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The internet of (knowing too many) things (about you)

10 Feb 2016
Rob Kitchin

Time to get wise on data security in cities and appoint ethics committees and emergency cybersecurity teams, says new report 

By Eanna Kelly

Creating “smart cities” poses risks for people’s personal privacy that need to be addressed without suffocating innovation, a new report says.

It says that while the promises of future cities are “alluring and there is no doubt that [new] technologies help to create cities that are more efficient and competitive”, they also raise a number of concerns and risks. 

Cities are being flooded with a multitude of fancy new technologies. There’s new-fangled city operating systems, control rooms, dashboards, intelligent transport systems, integrated travel ticketing, bike share schemes, real-time passenger displays, smart energy grids, controllable lighting, smart meters, sensor networks and an array of smartphone apps and sharing economy platforms.

“Never before has so much information about people – their characteristics, their location and movements, and their activities – been generated. These data can be put to many good uses, but they also raise a number of issues with respect to data privacy, protection, and security,” the report says.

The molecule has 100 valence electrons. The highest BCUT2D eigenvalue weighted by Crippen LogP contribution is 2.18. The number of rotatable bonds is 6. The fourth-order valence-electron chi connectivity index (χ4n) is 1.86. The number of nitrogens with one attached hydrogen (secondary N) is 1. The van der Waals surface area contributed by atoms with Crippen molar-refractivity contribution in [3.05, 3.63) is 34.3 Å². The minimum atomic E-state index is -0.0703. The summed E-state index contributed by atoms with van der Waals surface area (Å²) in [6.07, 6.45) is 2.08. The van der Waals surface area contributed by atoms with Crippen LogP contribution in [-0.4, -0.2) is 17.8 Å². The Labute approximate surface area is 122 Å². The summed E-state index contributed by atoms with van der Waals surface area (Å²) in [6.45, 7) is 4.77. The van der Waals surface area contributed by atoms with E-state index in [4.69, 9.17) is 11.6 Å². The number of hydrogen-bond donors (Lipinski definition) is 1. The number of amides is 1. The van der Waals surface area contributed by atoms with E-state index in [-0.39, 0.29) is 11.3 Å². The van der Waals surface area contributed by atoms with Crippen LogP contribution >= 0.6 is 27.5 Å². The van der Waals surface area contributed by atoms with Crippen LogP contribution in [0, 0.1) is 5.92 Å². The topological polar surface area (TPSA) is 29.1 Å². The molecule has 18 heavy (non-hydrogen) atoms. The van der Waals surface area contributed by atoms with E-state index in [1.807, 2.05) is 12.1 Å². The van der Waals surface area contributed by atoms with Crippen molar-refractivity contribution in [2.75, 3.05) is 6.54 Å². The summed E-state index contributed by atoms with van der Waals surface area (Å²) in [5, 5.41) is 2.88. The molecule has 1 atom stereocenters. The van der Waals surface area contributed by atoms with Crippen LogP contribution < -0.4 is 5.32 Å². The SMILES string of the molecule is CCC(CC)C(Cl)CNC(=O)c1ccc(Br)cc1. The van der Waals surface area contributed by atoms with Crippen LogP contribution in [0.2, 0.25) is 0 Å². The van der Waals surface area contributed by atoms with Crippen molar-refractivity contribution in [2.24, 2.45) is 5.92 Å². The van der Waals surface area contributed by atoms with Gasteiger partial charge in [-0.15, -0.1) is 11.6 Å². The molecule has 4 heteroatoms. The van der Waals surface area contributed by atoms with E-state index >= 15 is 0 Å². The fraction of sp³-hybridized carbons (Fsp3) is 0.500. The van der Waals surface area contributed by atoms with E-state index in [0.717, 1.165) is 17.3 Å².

Efforts to date to coordinate these new systems and services have been “haphazard”, says Kitchin. 

“In many cases, the issues are paid lip service. I advocate a much more systematic approach that aims to gain the benefits smart city technologies offer, whilst minimising the potential risks,” he said. 

He recommends setting up advisory boards and ethics committees to oversee new smart city projects. An emergency response team should also be appointed to tackle cybersecurity breaches.

However, the report also cautions against becoming “overly focused” on negative aspects of smart city projects, lest creativity and enterprise are stifled. 

To see the full report click here

 

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